Yesterday, about a month after that first swim, HS and I went back down to the lake. I had packed my full sleeve wetsuit for the weekend, but when I saw all of the kids swimming in the lake, my pride would not allow me to wear it. HS and I walked down to the lake and set up our beach chairs. I saw a man swimming butterfly across the lake (show off). Another guy got out of the lake, stuffed his goggles in his pocket, put on his running shoes and took off running down the street. I guess I'm not the only one that thinks this is a great place to train. I watched the kids playing in the water and finally decided it was time to get in.

Cap & goggles and my Kindle (in case I decided not to swim)

What I like about this lake is that it feels like a safe place to swim. There are four floating islands in the middle of the lake that are about 50-60 yards apart. If I wanted to, I could swim and stop at each one. However, just knowing that they are there is enough for me. I could just keep swimming.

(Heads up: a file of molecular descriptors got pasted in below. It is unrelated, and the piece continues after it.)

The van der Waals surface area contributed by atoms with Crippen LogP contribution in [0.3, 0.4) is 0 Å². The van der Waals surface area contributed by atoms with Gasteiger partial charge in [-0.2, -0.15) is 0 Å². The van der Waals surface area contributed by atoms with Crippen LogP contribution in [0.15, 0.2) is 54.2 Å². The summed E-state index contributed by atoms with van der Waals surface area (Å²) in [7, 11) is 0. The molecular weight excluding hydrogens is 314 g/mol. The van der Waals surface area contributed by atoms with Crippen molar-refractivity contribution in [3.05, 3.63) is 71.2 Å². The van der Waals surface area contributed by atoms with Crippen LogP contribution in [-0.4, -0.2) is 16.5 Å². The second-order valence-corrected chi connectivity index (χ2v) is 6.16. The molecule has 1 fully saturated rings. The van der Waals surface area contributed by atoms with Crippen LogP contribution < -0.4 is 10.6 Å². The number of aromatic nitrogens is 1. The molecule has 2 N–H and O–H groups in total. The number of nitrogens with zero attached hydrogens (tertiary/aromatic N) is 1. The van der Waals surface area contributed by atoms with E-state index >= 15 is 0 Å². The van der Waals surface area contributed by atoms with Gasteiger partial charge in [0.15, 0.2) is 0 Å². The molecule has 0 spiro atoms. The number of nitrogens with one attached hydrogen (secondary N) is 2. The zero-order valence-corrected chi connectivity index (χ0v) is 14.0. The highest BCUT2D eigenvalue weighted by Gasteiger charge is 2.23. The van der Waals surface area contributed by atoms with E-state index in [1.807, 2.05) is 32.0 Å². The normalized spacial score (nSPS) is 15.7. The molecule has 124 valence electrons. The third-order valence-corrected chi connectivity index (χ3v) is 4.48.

The water on my second swim was much warmer. However, there seemed to be a cold stream of water from the inlet to the lake all the way across to the overflow. I had to swim through that, but once I got over to the water on the far side of the lake, things seemed much better. I was able to get 30 minutes of swimming done this time. The one think I noticed this time was that I actually enjoyed it. There was no pressure to race, all I had to do was swim nice and easy. I cleared my mind and focused on my stroke.


There are four bedrooms in the cabin. The first one is right off the entry and given that every bedroom has it's own bathroom, this one is used as a bike garage when we come up to stay.

Bike storage

Bikes are always welcome here

Up hill or down hill, but never any flats

We haven't ventured too far out of the neighborhood, but MapMyRide has a lot of interesting routes that I am anxious to try. I was hoping to try one this weekend, but when we arrived at the cabin and started unpacking we realized that HS didn't pack any cycling clothes. I, on the other hand, had two pairs of shorts and two jerseys because, well, you never know. I asked HS if he wanted to borrow a pair of my shorts, but he didn't think my Pearl Izumi Sugar Shorts (my favorite riding shorts) would look good on him. He's probably right...I like them because they are short and you can get a good tan.

LTD Map Jersey and my Sugar Shorts